Top 5: News from around Oregon on Nov. 17 and 18
Flood warning issued for Pacific Northwest
The National Weather Service issued a warning Sunday placing the Portland Metro area, the North Oregon coast and Southwest Washington on flood watch. Heavy rain and wind is expected to sweep through the area and could cause flooding by Monday or Tuesday, according to The Oregonian.
Additionally, a high-wind watch was issued days earlier, warning of gusts up to 70 miles-per-hour hitting the Oregon coast.
Oregon State University develops tiny electronic fitness monitors
Electrical engineering students and staff at Oregon State University have developed a small, inexpensive chip that can monitor vitals such as heart rate, calories used and the number of steps taken throughout the day. The university is seeking to patent the postage stamp-sized device, which is disposable and can be fit on an adhesive bandage, and hopes it will be on the market by mid-2013.
Previously, such devices have typically cost between $55 to $150. OSU’s cost less than 25 cents, according to The Oregonian.
Multnomah County Library system second busiest in nation
PolitiFact Oregon has confirmed that the Portland-area Multnomah County Library system is the second busiest in the nation, second only to the New York Public Library. The Multnomah County Library issues approximately 23,946,498 items per year.
Multnomah County libraries also have the second highest circulation per capita, beat only by Ohio’s Cuyahoga County Public Library.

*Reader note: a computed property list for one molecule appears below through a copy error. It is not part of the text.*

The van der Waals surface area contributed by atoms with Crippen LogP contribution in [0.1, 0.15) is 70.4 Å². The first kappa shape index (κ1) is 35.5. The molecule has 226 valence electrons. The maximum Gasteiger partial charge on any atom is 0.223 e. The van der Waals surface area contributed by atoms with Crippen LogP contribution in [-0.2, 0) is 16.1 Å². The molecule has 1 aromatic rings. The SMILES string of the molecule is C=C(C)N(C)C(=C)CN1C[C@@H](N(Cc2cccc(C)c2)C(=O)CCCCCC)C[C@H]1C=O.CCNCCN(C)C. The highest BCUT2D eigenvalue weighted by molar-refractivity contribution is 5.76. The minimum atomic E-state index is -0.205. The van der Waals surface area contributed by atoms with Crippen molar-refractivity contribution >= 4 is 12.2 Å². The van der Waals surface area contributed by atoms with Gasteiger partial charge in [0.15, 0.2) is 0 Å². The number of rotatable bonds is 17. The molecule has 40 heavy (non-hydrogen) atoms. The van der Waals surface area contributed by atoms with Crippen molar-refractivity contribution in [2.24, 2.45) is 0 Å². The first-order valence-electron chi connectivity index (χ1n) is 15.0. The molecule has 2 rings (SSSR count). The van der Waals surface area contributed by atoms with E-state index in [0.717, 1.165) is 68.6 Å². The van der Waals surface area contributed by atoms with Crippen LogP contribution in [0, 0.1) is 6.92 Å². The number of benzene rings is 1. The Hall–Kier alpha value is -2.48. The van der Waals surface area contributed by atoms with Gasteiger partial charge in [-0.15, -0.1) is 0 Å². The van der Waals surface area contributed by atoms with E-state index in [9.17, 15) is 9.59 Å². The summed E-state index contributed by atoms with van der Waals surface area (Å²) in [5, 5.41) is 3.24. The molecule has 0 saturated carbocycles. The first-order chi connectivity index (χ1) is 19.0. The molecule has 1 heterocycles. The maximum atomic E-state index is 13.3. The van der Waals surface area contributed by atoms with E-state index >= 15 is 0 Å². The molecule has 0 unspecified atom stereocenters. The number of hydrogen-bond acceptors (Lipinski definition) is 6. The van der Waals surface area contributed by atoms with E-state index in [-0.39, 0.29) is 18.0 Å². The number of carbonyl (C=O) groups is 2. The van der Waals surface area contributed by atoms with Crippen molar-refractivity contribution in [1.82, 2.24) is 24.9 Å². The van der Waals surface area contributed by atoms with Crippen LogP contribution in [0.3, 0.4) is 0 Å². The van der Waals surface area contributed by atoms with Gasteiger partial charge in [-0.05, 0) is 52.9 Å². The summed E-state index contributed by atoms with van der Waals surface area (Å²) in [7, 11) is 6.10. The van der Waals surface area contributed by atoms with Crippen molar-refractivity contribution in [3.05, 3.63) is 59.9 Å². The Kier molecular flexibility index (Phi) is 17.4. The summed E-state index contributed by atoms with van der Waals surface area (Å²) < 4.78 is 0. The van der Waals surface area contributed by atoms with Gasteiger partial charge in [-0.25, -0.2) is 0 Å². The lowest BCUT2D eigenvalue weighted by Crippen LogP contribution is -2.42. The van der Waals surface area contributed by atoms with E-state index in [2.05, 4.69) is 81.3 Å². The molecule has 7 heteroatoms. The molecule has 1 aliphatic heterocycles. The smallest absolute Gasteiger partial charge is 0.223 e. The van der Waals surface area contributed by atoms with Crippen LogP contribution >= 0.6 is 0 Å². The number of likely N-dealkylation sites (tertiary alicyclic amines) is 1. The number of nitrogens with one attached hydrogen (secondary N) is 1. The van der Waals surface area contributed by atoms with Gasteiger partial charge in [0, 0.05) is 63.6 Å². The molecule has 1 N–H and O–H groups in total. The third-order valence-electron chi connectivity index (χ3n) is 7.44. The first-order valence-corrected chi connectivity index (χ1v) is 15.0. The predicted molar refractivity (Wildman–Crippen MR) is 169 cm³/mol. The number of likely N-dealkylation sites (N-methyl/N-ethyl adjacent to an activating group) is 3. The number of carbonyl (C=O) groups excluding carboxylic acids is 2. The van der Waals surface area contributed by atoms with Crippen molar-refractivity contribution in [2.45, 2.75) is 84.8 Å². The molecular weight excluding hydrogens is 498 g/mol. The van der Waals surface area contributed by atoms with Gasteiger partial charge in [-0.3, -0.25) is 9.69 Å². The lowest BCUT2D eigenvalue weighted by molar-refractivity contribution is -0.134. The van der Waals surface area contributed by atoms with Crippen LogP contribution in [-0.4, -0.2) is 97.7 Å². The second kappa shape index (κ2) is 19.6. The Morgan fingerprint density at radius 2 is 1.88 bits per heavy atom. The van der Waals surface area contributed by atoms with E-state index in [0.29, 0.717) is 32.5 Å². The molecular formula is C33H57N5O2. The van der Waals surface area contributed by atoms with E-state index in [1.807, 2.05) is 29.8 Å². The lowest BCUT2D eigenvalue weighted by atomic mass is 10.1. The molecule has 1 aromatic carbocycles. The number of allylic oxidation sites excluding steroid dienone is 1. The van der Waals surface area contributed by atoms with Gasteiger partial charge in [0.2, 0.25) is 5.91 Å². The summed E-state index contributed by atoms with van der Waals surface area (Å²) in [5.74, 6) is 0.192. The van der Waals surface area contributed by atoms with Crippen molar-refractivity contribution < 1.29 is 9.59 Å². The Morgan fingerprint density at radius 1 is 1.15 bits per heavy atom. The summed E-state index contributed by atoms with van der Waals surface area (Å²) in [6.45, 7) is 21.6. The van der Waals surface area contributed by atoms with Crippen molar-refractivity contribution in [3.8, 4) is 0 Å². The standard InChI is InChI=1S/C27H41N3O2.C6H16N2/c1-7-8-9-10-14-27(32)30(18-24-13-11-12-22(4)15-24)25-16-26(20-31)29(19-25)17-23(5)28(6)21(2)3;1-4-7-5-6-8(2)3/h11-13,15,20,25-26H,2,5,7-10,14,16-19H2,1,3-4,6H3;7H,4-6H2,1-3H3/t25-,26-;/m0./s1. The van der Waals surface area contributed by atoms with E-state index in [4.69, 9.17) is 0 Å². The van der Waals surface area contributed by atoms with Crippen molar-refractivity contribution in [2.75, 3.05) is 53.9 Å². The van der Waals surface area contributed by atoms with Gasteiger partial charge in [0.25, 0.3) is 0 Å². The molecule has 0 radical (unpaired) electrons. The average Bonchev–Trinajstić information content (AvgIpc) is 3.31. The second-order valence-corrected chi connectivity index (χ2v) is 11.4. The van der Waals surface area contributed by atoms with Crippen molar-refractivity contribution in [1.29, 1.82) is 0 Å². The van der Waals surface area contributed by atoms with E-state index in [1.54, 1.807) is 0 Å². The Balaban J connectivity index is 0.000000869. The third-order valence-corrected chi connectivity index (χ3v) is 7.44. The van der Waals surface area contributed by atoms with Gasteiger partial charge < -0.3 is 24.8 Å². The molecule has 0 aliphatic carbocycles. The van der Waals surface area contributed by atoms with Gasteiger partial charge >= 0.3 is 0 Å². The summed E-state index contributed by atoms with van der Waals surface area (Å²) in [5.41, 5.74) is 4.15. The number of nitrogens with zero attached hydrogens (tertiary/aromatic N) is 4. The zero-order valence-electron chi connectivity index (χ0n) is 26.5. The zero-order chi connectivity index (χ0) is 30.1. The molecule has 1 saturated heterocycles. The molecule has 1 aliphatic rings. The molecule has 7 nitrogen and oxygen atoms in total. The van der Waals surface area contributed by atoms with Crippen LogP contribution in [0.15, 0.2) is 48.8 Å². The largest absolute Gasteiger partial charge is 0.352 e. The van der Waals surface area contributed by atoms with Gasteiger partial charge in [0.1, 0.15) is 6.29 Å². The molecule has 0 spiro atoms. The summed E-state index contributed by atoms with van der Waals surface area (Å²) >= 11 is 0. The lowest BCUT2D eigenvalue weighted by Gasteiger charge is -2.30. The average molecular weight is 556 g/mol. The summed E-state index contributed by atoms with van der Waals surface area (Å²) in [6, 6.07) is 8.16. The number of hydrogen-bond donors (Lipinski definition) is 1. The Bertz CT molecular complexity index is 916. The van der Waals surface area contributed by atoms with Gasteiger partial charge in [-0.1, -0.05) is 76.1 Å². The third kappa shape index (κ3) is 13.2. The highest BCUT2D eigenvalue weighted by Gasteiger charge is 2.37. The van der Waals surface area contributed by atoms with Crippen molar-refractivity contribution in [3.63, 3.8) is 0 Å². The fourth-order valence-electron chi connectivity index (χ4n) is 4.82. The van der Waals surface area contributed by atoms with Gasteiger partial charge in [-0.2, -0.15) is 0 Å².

Wilsonville school for autistic students receives donations after theft
Victory Academy, a Wilsonville school for autistic students, received a donation of 1o iPads, $10,000 and additional gifts after a thief took 10 of the school’s 12 iPads.
The iPads help students communicate their needs and thoughts, and the donations have made a huge difference, the school’s director told The Oregonian.
The thief has not been caught, and there are no current leads on the case, The Oregonian reported.
20 tons of contaminated soil removed from Portland house
The Oregon Department of Environmental Quality is removing 20 tons of contaminated soil left behind by a lead smelter in the 1970s from a home in Southwest Portland, OBP reported. According to the clean-up project manager, the soil around the house contains 150 times the lead that is considered a health hazard.
The soil will be taken to Arlington, a hazardous waste landfill located in Eastern Oregon.@@all links checked@@